This week, I had the pleasure of visiting New York for a happy and sad occasion, a celebration of the life of Dawn Hampton, an icon in the lindy hop community who passed away late last year. I always love being in New York, a place that still has my heart, despite being away for six years or so.
While I was working during the day, I made the most of my time there, hanging with friends, dancing, and eating lots of delicious food.
The Light is On! (Don't Cry When I'm Gone.)
The highlight of the week was participating in the Dawn Hampton celebration. Dawn was a beloved figure in the New York lindy hop scene during most of my time there, and a regular at our dance the Frim Fram Jam. I considered her a friend.
Put on by a volunteer committee, the Dawn Hampton celebration was thoughtfully planned. It included a moving multi-media tribute to Dawn, a second line procession, and a dance concert featuring two of her favorite bands, the George Gee and Ron Sunshine orchestras.
I helped out where I could with the event, including contacting several swing dignitaries to share their remembrances of Dawn via video that was shown at the tribute. I also unexpectedly got to dance at the tribute with Sylvia Sykes, a legend in her own right, and say a few words about Dawn.
I also planned and executed the live video stream of the event to a wider audience who couldn't attend. It was challenging figuring out how to stream the celebration, which was taking place in two venues, as well as get out the word only a few days before it happened. But we managed to gather a pretty good online audience to watch both the tribute and the evening concert.
I can't remember the last time I had produced by myself a live streamed event of this magnitude. It's a good reminder that to do it right you need at the very minimum two people, and ideally a team of people. Still it went off virtually without a hitch. People seemed very happy to get to watch the proceedings, whether they were in France, Korea, or Sweden.
Fusion French Pastries
The other highlight of my trip was getting to visit the new bakery of renowned chef Dominique Ansel in the West Village. The Dominique Ansel Kitchen is a cozy little spot with a carefully curated selection of sweet and savory pastries. I went there with my friend George, and we did our best to attack the menu.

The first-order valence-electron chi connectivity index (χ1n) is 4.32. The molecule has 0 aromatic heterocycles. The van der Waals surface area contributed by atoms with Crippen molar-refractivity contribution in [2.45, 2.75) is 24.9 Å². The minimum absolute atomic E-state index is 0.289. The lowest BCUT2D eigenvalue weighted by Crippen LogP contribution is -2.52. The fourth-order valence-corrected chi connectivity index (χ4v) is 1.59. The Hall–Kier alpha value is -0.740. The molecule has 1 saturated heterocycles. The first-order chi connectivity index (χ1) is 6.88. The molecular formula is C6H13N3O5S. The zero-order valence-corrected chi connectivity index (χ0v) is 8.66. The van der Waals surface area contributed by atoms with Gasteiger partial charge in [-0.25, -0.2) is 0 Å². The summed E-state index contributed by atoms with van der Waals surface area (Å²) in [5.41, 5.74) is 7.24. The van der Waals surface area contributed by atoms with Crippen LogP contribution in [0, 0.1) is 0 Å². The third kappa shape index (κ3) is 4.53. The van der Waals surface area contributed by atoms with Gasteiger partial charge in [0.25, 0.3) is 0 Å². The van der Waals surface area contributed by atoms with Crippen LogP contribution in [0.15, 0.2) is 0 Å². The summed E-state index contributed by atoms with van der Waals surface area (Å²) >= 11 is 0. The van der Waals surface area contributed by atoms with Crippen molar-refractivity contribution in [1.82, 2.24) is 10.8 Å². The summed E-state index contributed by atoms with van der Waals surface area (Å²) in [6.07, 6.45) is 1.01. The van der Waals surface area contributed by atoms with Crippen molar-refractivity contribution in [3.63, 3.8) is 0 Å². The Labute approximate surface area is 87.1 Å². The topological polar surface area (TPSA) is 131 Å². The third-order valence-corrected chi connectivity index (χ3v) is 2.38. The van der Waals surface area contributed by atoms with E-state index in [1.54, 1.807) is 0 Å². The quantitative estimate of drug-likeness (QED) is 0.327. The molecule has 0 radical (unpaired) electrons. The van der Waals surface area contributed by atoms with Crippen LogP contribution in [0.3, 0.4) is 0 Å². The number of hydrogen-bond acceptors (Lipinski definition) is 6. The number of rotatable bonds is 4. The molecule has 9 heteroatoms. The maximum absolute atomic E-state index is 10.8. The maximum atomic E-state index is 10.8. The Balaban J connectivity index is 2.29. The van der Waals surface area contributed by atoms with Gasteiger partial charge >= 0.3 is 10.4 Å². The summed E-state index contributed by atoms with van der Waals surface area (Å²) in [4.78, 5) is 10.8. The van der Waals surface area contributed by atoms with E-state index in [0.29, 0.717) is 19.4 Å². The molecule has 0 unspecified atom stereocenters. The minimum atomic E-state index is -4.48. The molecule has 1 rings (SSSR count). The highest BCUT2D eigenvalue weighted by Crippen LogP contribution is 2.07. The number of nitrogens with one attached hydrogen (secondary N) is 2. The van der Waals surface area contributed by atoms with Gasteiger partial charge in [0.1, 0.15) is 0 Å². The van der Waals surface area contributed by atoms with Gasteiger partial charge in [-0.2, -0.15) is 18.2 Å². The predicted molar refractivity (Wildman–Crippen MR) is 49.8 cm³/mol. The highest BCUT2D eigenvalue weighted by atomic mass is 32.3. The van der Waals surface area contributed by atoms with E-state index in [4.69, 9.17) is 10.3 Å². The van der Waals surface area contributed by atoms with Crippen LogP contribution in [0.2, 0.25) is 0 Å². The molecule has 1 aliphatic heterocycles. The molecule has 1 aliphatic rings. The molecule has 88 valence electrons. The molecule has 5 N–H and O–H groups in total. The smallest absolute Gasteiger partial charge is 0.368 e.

Ansel's version of a kouign amman features brown sugar the primary flavor note. It's pretty great, with a nice doughy consistency and just the right amount of sweetness. The outside is not as crisp and the bread is not as buttery as b. patisserie. But's it's quite enjoyable. The almond croissant was similarly on the doughy side, but very pleasant.
They serve these adorable mini-madeleine in sets of 10 and 20. George and I ordered 20, which was probably overkill. But they were so light and warm from the oven that we nearly killed them.
Their nutella chocolate croissant was nicely done, but a bit too sweet for my taste.
The highlight of the meal was the "Egg-clipse" — a couple of lightly cooked egg yolks and mashed potatoes, sprinkled with cheese and served on a squid ink brioche. The way that the yolk runs out into the plate and is absorbed by the brioche is kind of amazing.
Single Serving of Winter
Another highlight of the trip was a sudden blizzard on Thursday, that dropped the temperature from a balmy 60 degrees on Wednesday to 20 degrees the following day. For several hours on Thursday morning, 12 inches of snow blanketed the city. And just as suddenly, in the afternoon it stopped. It was a perfect reminder of what winters were like on the East Coast, without really inconveniencing me at all.
It was a wonderful little visit to my other favorite American city. I'm so glad I got to be there.